4 Tips To Keep Your Hair Healthy While Wearing Weaves

@chanelbookelyn

@chanelbookelyn

Weave is great. You can style, fry, dye, and cut the hair any way you want to without ever damaging your real hair that is neatly braided and tucked away underneath. Flexible styles, hair protection, and an overall love for weaves is one reason why many women—myself included—still wear them despite loving what we’re working with naturally.

Yeah, it’s all peaches and cream until you get a bad weave and your hair health starts going south. So while getting a weave might work wonders for things like protecting your hair and getting a ton of new growth, it can also cause a lot of unnecessary and highly avoidable damage.

But no need to fret! There’s actually a few precautions you can take before and after getting a weave to ensure that your hair remains healthy during installation, styling, and take down.

Do not leave it in too long.

I know you guys have heard the horror stories of women leaving their weaves in for 6 months to a year— growing mold and experiencing severe hair loss and matting. Now, most women won’t leave it in that long but some keep it longer than they probably should. Not to the point of mold, but to the point of dirt buildup, breakage, and foul smells.

You should only leave your weave in for 2 to 3 months—and 3 months is pushing it if you are someone who exercises/sweats frequently and can’t easily access your scalp. Loosening braids, too much product or dirt build up, itchiness, and unpleasant smells are good indicators that it’s time to take down your weave.

If you do plan to wear weave all year, please do multiple installations instead of wearing one weave the whole time. That is not only unhealthy, but you absolutely need breaks in between weaves to take care of your real hair and keep it healthy!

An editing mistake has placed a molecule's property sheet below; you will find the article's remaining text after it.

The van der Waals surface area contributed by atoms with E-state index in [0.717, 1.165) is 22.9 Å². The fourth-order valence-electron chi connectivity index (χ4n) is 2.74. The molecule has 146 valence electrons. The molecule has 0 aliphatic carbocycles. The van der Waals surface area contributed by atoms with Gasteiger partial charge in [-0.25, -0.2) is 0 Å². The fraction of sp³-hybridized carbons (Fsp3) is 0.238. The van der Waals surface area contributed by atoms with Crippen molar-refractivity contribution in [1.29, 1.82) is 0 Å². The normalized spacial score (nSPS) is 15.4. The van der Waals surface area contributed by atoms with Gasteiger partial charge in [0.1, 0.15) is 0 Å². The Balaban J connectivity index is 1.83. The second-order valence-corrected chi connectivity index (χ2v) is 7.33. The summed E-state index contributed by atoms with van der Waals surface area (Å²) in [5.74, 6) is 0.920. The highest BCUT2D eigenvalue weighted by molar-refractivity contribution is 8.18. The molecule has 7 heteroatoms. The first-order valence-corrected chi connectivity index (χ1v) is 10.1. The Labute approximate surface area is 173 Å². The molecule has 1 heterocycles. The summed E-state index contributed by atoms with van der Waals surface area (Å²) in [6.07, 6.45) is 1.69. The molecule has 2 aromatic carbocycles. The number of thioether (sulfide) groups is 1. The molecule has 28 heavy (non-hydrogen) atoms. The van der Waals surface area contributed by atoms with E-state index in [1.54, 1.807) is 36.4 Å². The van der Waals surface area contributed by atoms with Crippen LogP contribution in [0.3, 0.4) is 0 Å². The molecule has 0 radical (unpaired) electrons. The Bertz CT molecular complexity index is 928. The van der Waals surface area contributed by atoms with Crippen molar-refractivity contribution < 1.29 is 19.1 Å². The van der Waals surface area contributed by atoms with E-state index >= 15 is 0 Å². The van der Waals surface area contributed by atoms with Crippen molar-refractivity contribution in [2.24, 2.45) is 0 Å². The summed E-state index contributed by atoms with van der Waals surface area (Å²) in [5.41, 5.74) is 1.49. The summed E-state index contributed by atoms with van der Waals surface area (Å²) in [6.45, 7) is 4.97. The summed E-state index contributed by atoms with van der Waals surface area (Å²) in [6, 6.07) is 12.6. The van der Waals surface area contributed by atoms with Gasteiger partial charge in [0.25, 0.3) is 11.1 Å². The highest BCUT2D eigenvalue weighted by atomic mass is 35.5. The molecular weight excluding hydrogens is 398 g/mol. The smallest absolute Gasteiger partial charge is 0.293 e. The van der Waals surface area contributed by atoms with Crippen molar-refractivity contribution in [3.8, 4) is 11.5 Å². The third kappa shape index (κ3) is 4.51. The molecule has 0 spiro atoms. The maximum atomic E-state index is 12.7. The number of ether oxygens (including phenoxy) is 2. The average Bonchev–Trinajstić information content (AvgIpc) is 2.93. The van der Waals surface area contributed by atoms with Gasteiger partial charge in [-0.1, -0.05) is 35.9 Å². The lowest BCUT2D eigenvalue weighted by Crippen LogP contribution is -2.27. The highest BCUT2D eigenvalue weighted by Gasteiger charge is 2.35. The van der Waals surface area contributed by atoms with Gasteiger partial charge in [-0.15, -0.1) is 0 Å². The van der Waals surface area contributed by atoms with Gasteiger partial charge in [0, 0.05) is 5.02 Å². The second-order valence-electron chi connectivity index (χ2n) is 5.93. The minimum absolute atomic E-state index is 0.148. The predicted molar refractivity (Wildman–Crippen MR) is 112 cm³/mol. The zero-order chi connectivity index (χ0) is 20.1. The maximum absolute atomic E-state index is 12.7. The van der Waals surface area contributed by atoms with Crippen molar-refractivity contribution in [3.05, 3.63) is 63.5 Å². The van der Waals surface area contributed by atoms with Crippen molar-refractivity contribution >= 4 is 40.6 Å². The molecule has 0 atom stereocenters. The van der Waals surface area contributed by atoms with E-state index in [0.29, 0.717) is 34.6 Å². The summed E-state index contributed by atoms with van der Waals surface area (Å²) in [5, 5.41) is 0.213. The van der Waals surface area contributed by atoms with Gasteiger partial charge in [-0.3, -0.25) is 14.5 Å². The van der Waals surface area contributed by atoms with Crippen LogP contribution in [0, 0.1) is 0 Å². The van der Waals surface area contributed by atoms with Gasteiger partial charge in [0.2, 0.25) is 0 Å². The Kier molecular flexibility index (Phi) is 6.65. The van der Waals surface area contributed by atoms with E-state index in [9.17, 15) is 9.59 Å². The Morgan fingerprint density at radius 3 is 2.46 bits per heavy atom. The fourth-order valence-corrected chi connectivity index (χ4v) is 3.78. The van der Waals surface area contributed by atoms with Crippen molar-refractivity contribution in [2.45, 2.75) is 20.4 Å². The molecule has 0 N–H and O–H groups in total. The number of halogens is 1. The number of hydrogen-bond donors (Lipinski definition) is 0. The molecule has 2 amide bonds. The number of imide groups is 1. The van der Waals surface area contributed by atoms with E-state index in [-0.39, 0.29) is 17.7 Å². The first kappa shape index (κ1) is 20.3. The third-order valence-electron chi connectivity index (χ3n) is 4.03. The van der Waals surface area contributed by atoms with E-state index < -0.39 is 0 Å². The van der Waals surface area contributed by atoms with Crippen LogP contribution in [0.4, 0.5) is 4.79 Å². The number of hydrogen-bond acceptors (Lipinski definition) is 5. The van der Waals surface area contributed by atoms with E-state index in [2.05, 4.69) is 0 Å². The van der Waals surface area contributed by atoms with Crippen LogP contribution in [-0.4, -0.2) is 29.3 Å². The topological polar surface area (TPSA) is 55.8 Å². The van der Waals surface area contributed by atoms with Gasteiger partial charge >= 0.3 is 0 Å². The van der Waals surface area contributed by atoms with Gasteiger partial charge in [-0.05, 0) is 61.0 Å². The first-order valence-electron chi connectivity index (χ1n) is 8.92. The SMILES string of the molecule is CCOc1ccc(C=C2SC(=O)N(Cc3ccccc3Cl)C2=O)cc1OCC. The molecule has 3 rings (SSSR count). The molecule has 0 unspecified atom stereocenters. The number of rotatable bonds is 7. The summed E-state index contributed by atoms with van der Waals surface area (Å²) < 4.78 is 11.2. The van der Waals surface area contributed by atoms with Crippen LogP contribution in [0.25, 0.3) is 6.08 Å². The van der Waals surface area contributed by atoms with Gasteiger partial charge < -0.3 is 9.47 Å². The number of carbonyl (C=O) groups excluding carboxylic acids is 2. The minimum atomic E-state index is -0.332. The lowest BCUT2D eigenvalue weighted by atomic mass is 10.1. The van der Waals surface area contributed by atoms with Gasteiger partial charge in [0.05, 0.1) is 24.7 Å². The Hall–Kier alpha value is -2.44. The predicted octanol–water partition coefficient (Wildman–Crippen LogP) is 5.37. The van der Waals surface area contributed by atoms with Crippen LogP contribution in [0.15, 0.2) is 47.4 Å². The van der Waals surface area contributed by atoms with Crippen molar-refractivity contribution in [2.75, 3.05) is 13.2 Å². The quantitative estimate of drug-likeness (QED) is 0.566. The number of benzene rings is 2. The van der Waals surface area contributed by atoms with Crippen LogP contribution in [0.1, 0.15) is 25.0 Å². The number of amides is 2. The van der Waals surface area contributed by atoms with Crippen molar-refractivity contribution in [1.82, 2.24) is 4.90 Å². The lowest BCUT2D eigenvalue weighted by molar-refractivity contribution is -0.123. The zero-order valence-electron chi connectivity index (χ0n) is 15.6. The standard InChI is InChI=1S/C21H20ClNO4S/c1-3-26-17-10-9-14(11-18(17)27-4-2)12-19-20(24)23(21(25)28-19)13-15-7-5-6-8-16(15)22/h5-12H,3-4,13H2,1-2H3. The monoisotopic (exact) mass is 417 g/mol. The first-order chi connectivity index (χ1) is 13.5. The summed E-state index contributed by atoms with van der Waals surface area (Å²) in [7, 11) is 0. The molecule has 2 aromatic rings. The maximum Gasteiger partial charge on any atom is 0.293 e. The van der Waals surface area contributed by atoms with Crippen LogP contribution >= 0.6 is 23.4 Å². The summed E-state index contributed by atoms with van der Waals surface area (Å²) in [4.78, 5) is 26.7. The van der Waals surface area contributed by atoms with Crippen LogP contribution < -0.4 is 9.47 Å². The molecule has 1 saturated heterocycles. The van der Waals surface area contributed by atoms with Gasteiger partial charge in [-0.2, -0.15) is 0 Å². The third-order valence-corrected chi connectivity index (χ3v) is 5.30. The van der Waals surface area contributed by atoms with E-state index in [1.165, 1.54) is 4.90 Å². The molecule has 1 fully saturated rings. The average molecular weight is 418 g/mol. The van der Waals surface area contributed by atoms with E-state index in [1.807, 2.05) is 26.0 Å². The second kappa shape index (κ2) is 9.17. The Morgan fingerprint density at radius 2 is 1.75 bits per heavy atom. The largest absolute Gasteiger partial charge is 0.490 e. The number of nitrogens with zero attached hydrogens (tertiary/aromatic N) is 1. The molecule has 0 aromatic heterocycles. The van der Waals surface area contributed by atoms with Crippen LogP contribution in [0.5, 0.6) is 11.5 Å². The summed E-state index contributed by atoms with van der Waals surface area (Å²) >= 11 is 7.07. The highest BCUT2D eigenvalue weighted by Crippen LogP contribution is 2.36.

Uninstall it correctly.

We play a lot of attention to how weaves are installed; the braids have to be neat and not big or lumpy, it has to be sewn or glued in correctly to avoid pulling or breakage, and the list goes on. But when it comes to taking it out, some women seem to not care as much unless they are planning to reuse the hair. This is a mistake.

When uninstalling a weave, you need to do it as gently as possible to prevent unnecessary breakage—this is especially important if you are transitioning because your hair can be fragile when dealing with two different textures.

This means you shouldn’t be tugging or yanking out tracks, thread, or braids; you should also be very careful not to cut your own hair when removing sewing thread. If you glued your tracks in, avoid breakage by working oil through your scalp and gently sliding the tracks out of your hair.

Basically, the key to successfully uninstalling a weave—no matter how it was put in—is to take your time and be gentle with your hair.

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About Patrice Lechelle


Hi! My name is Patrice Lechelle, I'm a college student born and raised in Northern California, and I just recently started embracing my love for talking about all things fashion and beauty, especially hair. Throughout the years, I've tried my best to have a hand in both performance and visual arts, but creative and journalistic writing have always held the key to my heart. My hair became the unlikely teller of my story once I realized that every up and down in my life could be seen through my locs. From hard times leading to short cuts to purple hair ushering in my rebellious streak, my hair said it ALL. My goal is to use my knowledge and experiences to give my fellow Black women the best help, tips, and encouragement I can offer.

About Patrice Lechelle


Hi! My name is Patrice Lechelle, I'm a college student born and raised in Northern California, and I just recently started embracing my love for talking about all things fashion and beauty, especially hair. Throughout the years, I've tried my best to have a hand in both performance and visual arts, but creative and journalistic writing have always held the key to my heart. My hair became the unlikely teller of my story once I realized that every up and down in my life could be seen through my locs. From hard times leading to short cuts to purple hair ushering in my rebellious streak, my hair said it ALL. My goal is to use my knowledge and experiences to give my fellow Black women the best help, tips, and encouragement I can offer.

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